Cloudera’s Vinod Ganesan on why proactive regulators spell more biz for data cloud players

Cloudera’s Vinod Ganesan on why proactive regulators spell more biz for data cloud players
Vinod Ganesan
4 Dec, 2019

Until June this year, banks in India were required to furnish the Reserve Bank of India (RBI) with data security reports on a weekly or monthly basis. Recently, RBI, as a measure to be proactive rather than reactive to security threats, introduced a centralised information management system (CIMS) which mandates that apart from the reports provided by banks, they are now also required to share raw data with the central bank. This enables RBI to validate the claims made by the banks in their reports on a real-time basis. 

When Mumbai-based information technology services firm TCS won the Rs 310 crore contract to build the CIMS, it turned to Palo Alto, California headquartered Cloudera for the technology muscle.

"The RBI put out prescriptive guidelines on what technologies they would want to be used (for this platform), which would require it to integrate data from banks and third party agencies. They wanted data science capabilities built on open-source platforms," Vinod Ganesan, country manager at Cloudera, said in a conversation with TechCircle.

Proactive regulators across the world are prompting large enterprises to prioritise customers’ data privacy and security, creating new business opportunities for cloud data management companies, Ganesan said.  The heavy regulatory fines amounting to eight to ten times the annual revenue of enterprises, as done under European GDPR regulations, is a potential risk that such enterprises can no longer afford to take, he added.

“Now, what they (regulators) are saying is that enterprises figure out mechanisms whereby instead of being reactive after a particular threat has been detected, bring in an element of proactiveness, where you predict that incident and put in place the right (preventive) measure,” he said.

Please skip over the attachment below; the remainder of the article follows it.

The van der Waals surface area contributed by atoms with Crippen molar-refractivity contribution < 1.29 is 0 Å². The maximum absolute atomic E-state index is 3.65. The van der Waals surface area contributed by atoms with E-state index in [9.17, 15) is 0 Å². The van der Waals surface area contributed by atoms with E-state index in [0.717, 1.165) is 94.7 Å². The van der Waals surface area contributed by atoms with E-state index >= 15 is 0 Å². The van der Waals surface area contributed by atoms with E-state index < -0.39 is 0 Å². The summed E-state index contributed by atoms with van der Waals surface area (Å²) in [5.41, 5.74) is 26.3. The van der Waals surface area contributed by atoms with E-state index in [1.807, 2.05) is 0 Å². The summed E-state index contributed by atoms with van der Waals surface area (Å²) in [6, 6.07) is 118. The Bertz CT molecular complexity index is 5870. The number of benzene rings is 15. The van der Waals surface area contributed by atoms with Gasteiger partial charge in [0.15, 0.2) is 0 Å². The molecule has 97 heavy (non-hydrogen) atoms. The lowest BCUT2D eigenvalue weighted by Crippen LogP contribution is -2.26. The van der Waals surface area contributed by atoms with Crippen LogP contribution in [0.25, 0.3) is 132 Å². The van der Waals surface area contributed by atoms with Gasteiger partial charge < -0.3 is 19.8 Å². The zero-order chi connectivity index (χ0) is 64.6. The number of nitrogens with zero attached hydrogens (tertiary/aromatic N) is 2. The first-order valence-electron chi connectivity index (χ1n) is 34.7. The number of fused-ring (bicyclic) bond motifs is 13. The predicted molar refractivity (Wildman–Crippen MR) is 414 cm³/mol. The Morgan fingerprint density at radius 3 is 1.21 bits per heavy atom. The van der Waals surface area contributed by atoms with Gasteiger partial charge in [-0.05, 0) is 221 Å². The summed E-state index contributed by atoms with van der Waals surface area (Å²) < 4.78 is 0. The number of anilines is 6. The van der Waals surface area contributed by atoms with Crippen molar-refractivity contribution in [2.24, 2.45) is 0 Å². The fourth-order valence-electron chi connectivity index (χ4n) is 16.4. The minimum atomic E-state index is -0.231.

Cloudera believes that enterprises can achieve this by bringing all the logs from multiple devices and endpoints from across the organisation on to a common data repository. On top of the humongous data, when enterprises start running Cloudera's machine learning algorithms, they will be able to see specific patterns that will help them to safeguard themselves against threats and attacks.

“I’m not dependent on any data warehouse or any other initiative. I want to start cybersecurity today and I'm ready to go from day one. I am not bound by any sequence of how I want to take those initiatives. I don’t have any dependency on anyone. That is what we provide through our architecture," said Ganesan, who was previously the head of the banking, financial services and insurance vertical at Hitachi Data Systems.

The decade-old Cloudera, whose chief architect Doug Cutting invented big data software programme Hadoop, is known for its big data and data warehousing solutions. Data warehousing is the integration of data from multiple sources and building business analysis on top of it. Early this year Cloudera, which currently clocks revenues at $700 million, completed a merger with Hortonworks, another data analytics company.

Even with the evolving cloud model of enterprises opting for a mix of on-premise and public cloud, apart from subscribing to multiple cloud vendors, Ganesan believes that Cloudera's multi-functional solution works seamlessly. 

"The platform allows you to be a hybrid, plus a multi-cloud environment. It allows you to run your data engineering initiatives on top of the same platform while supporting all types of workloads and programming languages," he said. These data sets don’t get siloed while being in various cloud environments, he added.

Cloudera, which employs over 3,000 people globally, claims that it has most of the country's telcos and banking companies as its customers is hopeful of the business increasing despite a slowdown in the economy. "The logical philosophy is that whenever a slowdown happens, that is when you actually increase your technology spends because people want to get more out of whatever they already have," Ganesan said.